Thursday, June 16, 2011

Regarding The Recent Equity Market Turmoil

There's little doubt that the mechanics and dynamics of the US equity markets changed as of late April and early May. The latter timeframe saw volatility begin to rise, while the S&P peaked on May 2nd, falling nearly 9% since then.

At times like these, I consider how different equity portfolio management styles react and perform under such conditions.

As I've written in prior posts, the framework and structure of a quantitative approach to equity portfolio management gives me confidence in relying on my tools, signals and consistent management methods. I can't fathom how a qualitative manager responds to such rises in volatility and a plunging index.

For example, my signaling tools for long/short allocation are still, despite the recent market decline, displaying values associated with long positions. Thus far, June's S&P total return is nearly -7%. A few more months like this and the signal will turn to short allocations. But it's quite likely that the next few months will see the indicator remain long. It's September and after that appears to be the worrisome period. However, while I simulate its behavior, I don't forecast the indicator- I use its contemporaneous output. That's one of the benefits of having time-tested, non-forecasted, quantitative components of a quantitative equity management system.

Thus, I was mildly surprised by the reaction I recently received from someone presented to me as a formerly-successful hedge fund manager. This recent post concerning a networking situation gone wrong due to a friend's inept and lying contact. The same contact made much of connecting me with the alleged hedge fund manager whom I'll call L.

The initial feedback was that L was seriously interested in learning more about my portfolio management approach and performance. But after a few days had passed, I grew sceptical. I requested L's email and sent him my one-page description, along with an invitation to discuss my approach at our mutual convenience. Several days passed with no reply. Not knowing L, nor having spoken with him, and seeing his non-response as possibly a change of mind, or, more likely, wrong information in the first place regarding his interest level, I forwarded my initial email with another suggestion that we talk or meet. Later that holiday weekend, L sent me a reply which read, in part,

"I personally have no need for a black box. I had a partner that left me 20 years ago to work on his algorithmic program. I am aware of all the success stories and I'm sure your is as prudent as the rest. I've seen some very sophisticated programs but in the end nothing that has held up to the tests."

I had to laugh when I read L's response, as it contained such a mix of naivete, bad thinking and errors of logic.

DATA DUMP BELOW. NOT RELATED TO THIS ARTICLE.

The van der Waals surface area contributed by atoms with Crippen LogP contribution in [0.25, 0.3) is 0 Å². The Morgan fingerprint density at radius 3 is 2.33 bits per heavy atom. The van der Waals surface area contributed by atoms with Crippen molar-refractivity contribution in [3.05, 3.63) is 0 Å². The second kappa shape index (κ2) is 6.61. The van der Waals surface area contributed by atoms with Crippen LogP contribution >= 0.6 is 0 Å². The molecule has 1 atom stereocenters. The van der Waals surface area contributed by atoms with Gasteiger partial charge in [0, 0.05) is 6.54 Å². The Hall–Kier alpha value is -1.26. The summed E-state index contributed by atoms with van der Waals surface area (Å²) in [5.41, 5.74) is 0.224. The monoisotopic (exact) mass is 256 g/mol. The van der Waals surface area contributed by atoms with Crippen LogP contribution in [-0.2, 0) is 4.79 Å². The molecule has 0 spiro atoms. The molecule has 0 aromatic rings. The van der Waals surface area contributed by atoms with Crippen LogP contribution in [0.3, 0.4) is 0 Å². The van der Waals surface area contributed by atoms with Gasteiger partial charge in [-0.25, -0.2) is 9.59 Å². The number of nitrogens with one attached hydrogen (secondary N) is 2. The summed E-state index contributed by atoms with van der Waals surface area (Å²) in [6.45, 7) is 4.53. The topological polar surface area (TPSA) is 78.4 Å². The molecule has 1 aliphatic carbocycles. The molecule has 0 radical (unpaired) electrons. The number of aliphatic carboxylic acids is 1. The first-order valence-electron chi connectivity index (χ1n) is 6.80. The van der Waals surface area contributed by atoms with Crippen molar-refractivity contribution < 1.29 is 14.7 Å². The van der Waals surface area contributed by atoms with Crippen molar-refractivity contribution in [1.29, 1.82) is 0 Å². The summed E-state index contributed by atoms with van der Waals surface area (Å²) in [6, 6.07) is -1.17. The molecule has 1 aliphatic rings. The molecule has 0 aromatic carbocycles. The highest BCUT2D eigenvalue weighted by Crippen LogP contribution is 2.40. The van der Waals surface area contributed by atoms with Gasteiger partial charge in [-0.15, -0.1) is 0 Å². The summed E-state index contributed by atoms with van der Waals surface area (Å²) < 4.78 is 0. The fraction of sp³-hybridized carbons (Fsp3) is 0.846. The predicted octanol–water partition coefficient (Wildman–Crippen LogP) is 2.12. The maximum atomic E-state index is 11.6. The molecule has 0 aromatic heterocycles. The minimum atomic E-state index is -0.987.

First, why would someone being approached to invest in or back an equity management process believe he will remain 'in the dark' regarding said process? While I've never relinquished control or shared possession of my software code, I've explained how my quantitative process works in detail to former partners. Only an idiot would believe that the process would remain a 'black box' to him.

By the way, even a fundamentals-based analytical type of manager who pores over 10Ks is a quantitative manager. Quantitative means numeric, and probably algorithmic, but not necessarily advanced physics or calculus.

Second, it seems that a long-ago slight by L's former partner has left him biased against all quantitative equity management processes.

Finally, the assertion that "nothing...has held up to the tests" suggests some pretty faulty logic circuits in L's brain. For example, just that week, one of the world's larger hedge funds announced that it was creating a new quantitatively-managed fund.

Several of the best-known and -performing hedge funds, including Jim Simons' Renaissance, are quantitative. So I guess they have passed "the tests."

Precisely which "tests" L is referring to is a mystery to me, and I've been involved in equity management since 1997.

Then, again, considering the wild goose chase on which I was led with the contact's first allegedly valuable network connection, I have my doubts that L had, in fact, developed, built and sold a successful equity management business. Or that he even has substantial funds to invest in one now, either.

There are varying preferences for returns, consistency, etc., over varying periods of time by individual investors or backers of hedge funds and equity management ventures. But, to my knowledge, there is no single set of "tests."

What I wondered, in contrast, was, if L doesn't like quantitative, disciplined, rigorous approaches to equity management which at least have the advantage of being able to be backtested, what does he prefer- totally subjective managers with no ability to retroactively model their selections and performance? If he's worried about "black boxes," does it get any blacker and more impenetrable than an individual manager's undocumented mental meanderings?

Equity markets like those of the past few months and, probably, the next several, always lead me to wonder why anyone would risk their investments on pure, inexplicable subjective hunches without any sort of objective guidelines or rules.

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